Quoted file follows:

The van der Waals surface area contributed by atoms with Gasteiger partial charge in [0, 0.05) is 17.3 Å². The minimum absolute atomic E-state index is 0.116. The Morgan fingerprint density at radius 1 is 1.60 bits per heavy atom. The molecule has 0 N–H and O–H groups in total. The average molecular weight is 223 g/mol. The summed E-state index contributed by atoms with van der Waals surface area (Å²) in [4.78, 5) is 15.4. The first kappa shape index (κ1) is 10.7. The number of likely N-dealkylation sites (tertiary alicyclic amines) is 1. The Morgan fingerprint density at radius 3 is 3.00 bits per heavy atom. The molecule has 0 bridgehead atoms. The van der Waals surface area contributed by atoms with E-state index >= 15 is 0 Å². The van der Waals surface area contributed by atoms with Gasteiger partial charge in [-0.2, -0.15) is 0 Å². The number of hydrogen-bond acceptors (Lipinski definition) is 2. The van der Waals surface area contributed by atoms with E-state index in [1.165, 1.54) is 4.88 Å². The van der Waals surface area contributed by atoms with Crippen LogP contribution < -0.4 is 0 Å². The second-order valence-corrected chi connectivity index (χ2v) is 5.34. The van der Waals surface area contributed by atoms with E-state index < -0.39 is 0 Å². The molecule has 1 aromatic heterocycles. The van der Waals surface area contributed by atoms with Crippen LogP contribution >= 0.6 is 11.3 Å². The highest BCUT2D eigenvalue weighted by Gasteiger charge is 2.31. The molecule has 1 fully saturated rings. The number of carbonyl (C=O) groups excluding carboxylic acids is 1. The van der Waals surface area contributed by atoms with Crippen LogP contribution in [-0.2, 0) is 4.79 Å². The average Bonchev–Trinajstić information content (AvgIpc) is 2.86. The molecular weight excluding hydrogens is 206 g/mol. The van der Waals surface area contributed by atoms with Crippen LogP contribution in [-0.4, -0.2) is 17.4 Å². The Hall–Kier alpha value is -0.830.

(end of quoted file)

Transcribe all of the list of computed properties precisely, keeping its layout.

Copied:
The van der Waals surface area contributed by atoms with Gasteiger partial charge in [0, 0.05) is 17.3 Å². The minimum absolute atomic E-state index is 0.116. The Morgan fingerprint density at radius 1 is 1.60 bits per heavy atom. The molecule has 0 N–H and O–H groups in total. The average molecular weight is 223 g/mol. The summed E-state index contributed by atoms with van der Waals surface area (Å²) in [4.78, 5) is 15.4. The first kappa shape index (κ1) is 10.7. The number of likely N-dealkylation sites (tertiary alicyclic amines) is 1. The Morgan fingerprint density at radius 3 is 3.00 bits per heavy atom. The molecule has 0 bridgehead atoms. The van der Waals surface area contributed by atoms with E-state index >= 15 is 0 Å². The van der Waals surface area contributed by atoms with Gasteiger partial charge in [-0.2, -0.15) is 0 Å². The number of hydrogen-bond acceptors (Lipinski definition) is 2. The van der Waals surface area contributed by atoms with E-state index in [1.165, 1.54) is 4.88 Å². The van der Waals surface area contributed by atoms with Crippen LogP contribution < -0.4 is 0 Å². The second-order valence-corrected chi connectivity index (χ2v) is 5.34. The van der Waals surface area contributed by atoms with E-state index < -0.39 is 0 Å². The molecule has 1 aromatic heterocycles. The van der Waals surface area contributed by atoms with Crippen LogP contribution >= 0.6 is 11.3 Å². The highest BCUT2D eigenvalue weighted by Gasteiger charge is 2.31. The molecule has 1 fully saturated rings. The number of carbonyl (C=O) groups excluding carboxylic acids is 1. The van der Waals surface area contributed by atoms with Crippen LogP contribution in [-0.2, 0) is 4.79 Å². The average Bonchev–Trinajstić information content (AvgIpc) is 2.86. The molecular weight excluding hydrogens is 206 g/mol. The van der Waals surface area contributed by atoms with Crippen LogP contribution in [-0.4, -0.2) is 17.4 Å². The Hall–Kier alpha value is -0.830.